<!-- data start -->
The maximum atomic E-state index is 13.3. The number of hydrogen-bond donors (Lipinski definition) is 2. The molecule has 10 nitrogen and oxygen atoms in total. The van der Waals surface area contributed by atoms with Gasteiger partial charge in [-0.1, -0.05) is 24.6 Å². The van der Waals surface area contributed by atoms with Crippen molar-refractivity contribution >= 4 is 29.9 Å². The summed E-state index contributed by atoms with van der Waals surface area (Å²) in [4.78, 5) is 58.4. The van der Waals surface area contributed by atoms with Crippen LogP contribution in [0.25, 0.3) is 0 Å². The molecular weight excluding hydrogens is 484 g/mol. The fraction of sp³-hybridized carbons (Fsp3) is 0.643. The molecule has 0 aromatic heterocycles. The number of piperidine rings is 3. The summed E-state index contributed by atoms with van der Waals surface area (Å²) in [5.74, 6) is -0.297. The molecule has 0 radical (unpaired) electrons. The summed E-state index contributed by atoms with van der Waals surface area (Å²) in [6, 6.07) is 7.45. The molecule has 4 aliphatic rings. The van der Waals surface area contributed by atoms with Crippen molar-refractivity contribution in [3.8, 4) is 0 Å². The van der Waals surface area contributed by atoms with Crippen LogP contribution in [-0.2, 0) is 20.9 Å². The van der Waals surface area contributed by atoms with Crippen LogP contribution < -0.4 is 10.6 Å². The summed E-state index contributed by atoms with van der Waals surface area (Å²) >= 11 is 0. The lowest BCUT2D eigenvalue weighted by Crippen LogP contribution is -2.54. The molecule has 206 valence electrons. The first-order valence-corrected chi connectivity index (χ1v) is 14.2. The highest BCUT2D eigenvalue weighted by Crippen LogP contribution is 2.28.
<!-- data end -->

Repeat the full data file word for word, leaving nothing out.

The maximum atomic E-state index is 13.3. The number of hydrogen-bond donors (Lipinski definition) is 2. The molecule has 10 nitrogen and oxygen atoms in total. The van der Waals surface area contributed by atoms with Gasteiger partial charge in [-0.1, -0.05) is 24.6 Å². The van der Waals surface area contributed by atoms with Crippen molar-refractivity contribution >= 4 is 29.9 Å². The summed E-state index contributed by atoms with van der Waals surface area (Å²) in [4.78, 5) is 58.4. The van der Waals surface area contributed by atoms with Crippen LogP contribution in [0.25, 0.3) is 0 Å². The molecular weight excluding hydrogens is 484 g/mol. The fraction of sp³-hybridized carbons (Fsp3) is 0.643. The molecule has 0 aromatic heterocycles. The number of piperidine rings is 3. The summed E-state index contributed by atoms with van der Waals surface area (Å²) in [5.74, 6) is -0.297. The molecule has 0 radical (unpaired) electrons. The summed E-state index contributed by atoms with van der Waals surface area (Å²) in [6, 6.07) is 7.45. The molecule has 4 aliphatic rings. The van der Waals surface area contributed by atoms with Crippen molar-refractivity contribution in [3.8, 4) is 0 Å². The van der Waals surface area contributed by atoms with Crippen LogP contribution in [-0.2, 0) is 20.9 Å². The van der Waals surface area contributed by atoms with Crippen LogP contribution < -0.4 is 10.6 Å². The summed E-state index contributed by atoms with van der Waals surface area (Å²) >= 11 is 0. The lowest BCUT2D eigenvalue weighted by Crippen LogP contribution is -2.54. The molecule has 206 valence electrons. The first-order valence-corrected chi connectivity index (χ1v) is 14.2. The highest BCUT2D eigenvalue weighted by Crippen LogP contribution is 2.28.